A third priority Biden seems lukewarm on: Giving the government the legal power to negotiate prescription drug prices with manufacturers. Biden does mention this in his families plan, and in his speech to Congress he did call for letting Medicare negotiate directly with drugmakers, which it has never been allowed to do. But as with the public option, the White House has provided no detail of how Biden wants to lower drug prices, which is a likely tell: Biden supports the idea in principle but doesn’t want to get bogged down in that fight right now.

In 2019, the Democratic House passed a bill to let Medicare force down drug prices, which is a likely template for legislation this year. House Speaker Nancy Pelosi has promoted the legislation. Like the public option, however, this too would be a bloody legislative battle, against the politically powerful and lavishly funded pharmaceutical industry. Biden would probably sign legislation, if Congress could pass it. But Biden may also prefer to put off this battle until the second half of his presidential term—if Democrats can hold onto power in Congress.

Biden still has a full agenda. His proposals for shifting the economy from carbon energy to renewables are complex and extremely ambitious. At the same time, he’s pushing for the biggest expansion of social welfare programs since Lyndon Johnson’s Great Society agenda of the 1960s. If Biden accomplishes half of what he’s after, it will be a transformational presidency. That should be enough for one year.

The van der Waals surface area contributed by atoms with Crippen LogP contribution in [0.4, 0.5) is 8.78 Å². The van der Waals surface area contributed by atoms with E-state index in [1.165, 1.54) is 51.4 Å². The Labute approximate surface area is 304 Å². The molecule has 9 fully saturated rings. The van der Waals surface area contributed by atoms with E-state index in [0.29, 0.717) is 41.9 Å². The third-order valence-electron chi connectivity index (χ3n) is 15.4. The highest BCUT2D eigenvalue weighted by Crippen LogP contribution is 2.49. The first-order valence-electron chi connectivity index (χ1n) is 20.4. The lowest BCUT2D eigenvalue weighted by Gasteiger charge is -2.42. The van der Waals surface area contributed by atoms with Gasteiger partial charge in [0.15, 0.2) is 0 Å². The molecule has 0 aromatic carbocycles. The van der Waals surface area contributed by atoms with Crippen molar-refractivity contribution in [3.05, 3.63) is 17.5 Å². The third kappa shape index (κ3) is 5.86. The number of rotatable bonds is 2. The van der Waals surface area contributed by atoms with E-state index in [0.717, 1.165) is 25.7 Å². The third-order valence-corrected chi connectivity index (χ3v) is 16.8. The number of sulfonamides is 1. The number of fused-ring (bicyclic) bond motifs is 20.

Man on Nebraska death row for killing girlfriend’s kids dies

OMAHA, Neb. (AP) — A man who had been on Nebraska’s death row since 2003 died Saturday, reducing the total number of condemned inmates in the state to 11, prison officials said Monday.

Arthur Gales, 55, was sentenced to death for the November 2000 slayings of his then-girlfriend’s two children. Authorities said he killed 13-year-old Latara Chandler and 7-year-old Tramar Chandler because they were potential witnesses to him severely beating their mother.

The Nebraska Department of Correctional Services said in a news release that the cause of Gales’ death wasn’t yet known, but he had been undergoing treatment for an unspecified medical condition at the Tecumseh State Correctional Institution, where the state’s death row is located. A grand jury will investigate, which happens anytime a prison inmate dies in custody.

Gales also received a 50-year sentence for the attempted murder of Judith Chandler, whom authorities said was left for dead outside her Omaha apartment.